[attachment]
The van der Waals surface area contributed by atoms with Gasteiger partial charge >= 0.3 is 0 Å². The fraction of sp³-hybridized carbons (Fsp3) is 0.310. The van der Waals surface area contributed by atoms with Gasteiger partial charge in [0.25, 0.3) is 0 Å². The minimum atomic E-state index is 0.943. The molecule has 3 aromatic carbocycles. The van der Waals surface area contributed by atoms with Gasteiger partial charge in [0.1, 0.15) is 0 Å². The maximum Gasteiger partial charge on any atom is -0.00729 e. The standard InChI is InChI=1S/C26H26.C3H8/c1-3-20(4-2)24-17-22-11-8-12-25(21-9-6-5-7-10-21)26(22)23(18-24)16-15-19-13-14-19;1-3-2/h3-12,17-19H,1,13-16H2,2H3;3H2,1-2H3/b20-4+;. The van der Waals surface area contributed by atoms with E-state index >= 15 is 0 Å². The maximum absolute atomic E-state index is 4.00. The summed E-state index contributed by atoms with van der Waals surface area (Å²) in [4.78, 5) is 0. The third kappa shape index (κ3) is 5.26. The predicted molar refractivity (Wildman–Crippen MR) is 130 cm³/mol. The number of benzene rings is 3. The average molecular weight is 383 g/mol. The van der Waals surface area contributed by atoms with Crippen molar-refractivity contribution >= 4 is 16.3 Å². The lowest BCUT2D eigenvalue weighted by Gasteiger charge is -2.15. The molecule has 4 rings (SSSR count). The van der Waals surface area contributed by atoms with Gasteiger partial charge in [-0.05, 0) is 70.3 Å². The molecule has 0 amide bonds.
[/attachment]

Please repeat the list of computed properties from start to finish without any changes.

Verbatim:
The van der Waals surface area contributed by atoms with Gasteiger partial charge >= 0.3 is 0 Å². The fraction of sp³-hybridized carbons (Fsp3) is 0.310. The van der Waals surface area contributed by atoms with Gasteiger partial charge in [0.25, 0.3) is 0 Å². The minimum atomic E-state index is 0.943. The molecule has 3 aromatic carbocycles. The van der Waals surface area contributed by atoms with Gasteiger partial charge in [0.1, 0.15) is 0 Å². The maximum Gasteiger partial charge on any atom is -0.00729 e. The standard InChI is InChI=1S/C26H26.C3H8/c1-3-20(4-2)24-17-22-11-8-12-25(21-9-6-5-7-10-21)26(22)23(18-24)16-15-19-13-14-19;1-3-2/h3-12,17-19H,1,13-16H2,2H3;3H2,1-2H3/b20-4+;. The van der Waals surface area contributed by atoms with E-state index >= 15 is 0 Å². The maximum absolute atomic E-state index is 4.00. The summed E-state index contributed by atoms with van der Waals surface area (Å²) in [4.78, 5) is 0. The third kappa shape index (κ3) is 5.26. The predicted molar refractivity (Wildman–Crippen MR) is 130 cm³/mol. The number of benzene rings is 3. The average molecular weight is 383 g/mol. The van der Waals surface area contributed by atoms with Crippen molar-refractivity contribution >= 4 is 16.3 Å². The lowest BCUT2D eigenvalue weighted by Gasteiger charge is -2.15. The molecule has 4 rings (SSSR count). The van der Waals surface area contributed by atoms with Gasteiger partial charge in [-0.05, 0) is 70.3 Å². The molecule has 0 amide bonds.